Native advertising is the latest buzzword. Even venerable publishers such as The New York Times, The Atlantic and Forbes, are trying it out. Is the trend bound to fade, or is it here to stay? Despite some shoddy applications, it's here to stay.
Link-building has fundamentally changed. Many types of link-building activities that have previously been effective are now either short-term strategies or no longer considered best SEO practice. As a result, companies and clients alike are seeking to understand how certain forms of link-building can be translated into longer-term content marketing campaigns. The purpose of this post is to help you develop a framework on how to start building a content marketing strategy for your or your client's site. Why should you care about content marketing? According to a Content Marketing Institute (CMI) 2013 Survey, 86 percent of B-to-C companies are planning
Mobile is where the growth is in startups, venture capital portolios and user activity, according to a post by Fred Wilson, the managing partner at venture capital firm Union Square Ventures and a frequent blogger. But one of the problems is that third-party reporting services such as comScore, Quantcast and Alexa are showing flat user growth in the first half of the year, mainly because they aren’t capturing Web usage that is “growing like a weed,” Wilson said. He wants a service that measures audiences across mobile and the Web. New York-based Wilson is recognized as a leading voice …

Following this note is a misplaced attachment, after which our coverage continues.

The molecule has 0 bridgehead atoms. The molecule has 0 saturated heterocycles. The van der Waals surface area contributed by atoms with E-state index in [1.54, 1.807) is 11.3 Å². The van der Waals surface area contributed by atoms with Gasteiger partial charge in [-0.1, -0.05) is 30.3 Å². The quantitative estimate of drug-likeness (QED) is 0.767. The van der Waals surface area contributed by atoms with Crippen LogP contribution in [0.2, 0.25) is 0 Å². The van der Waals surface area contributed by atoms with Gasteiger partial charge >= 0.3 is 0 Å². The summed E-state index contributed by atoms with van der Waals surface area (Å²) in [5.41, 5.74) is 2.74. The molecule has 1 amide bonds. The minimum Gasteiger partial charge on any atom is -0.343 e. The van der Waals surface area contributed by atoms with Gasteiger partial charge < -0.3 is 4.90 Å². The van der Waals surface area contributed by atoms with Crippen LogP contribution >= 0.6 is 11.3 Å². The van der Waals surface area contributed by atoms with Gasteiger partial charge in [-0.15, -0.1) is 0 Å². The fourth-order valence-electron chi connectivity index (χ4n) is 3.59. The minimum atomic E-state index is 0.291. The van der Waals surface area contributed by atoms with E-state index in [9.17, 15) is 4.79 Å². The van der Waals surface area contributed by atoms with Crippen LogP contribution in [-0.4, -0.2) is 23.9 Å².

Due to the real-time nature of digital media and social technologies, content creation is increasingly a treasure trove of opportunity for business. Marketing and communication professionals are the forefront of this movement. Brands as publishers is a broader concept than just pushing out content. 1. Simplify someone's life. That's the appeal of Tim Ferriss, for example. 2. Evoke strong emotions about the art of marketing. Guy Kawasaki does that in person and across social media. 3. Be visual. That's very much the appeal with David Armano's work.
Fred Wilson wrote two posts in 2010 that were very influential with the startup community. The titles were: "Mobile First, Web Second," "Mobile First, Web Second (continued)." I know that they really impacted an entire cohort of startups, because every company that was coming to pitch me businesses was (is) saying, “I’m a ‘mobile first’ company.” Part of the beauty of blogging is that in two sittings Fred was able to influence what was built over the next 12 months. I loved the idea of “mobile first” but something always bothered me.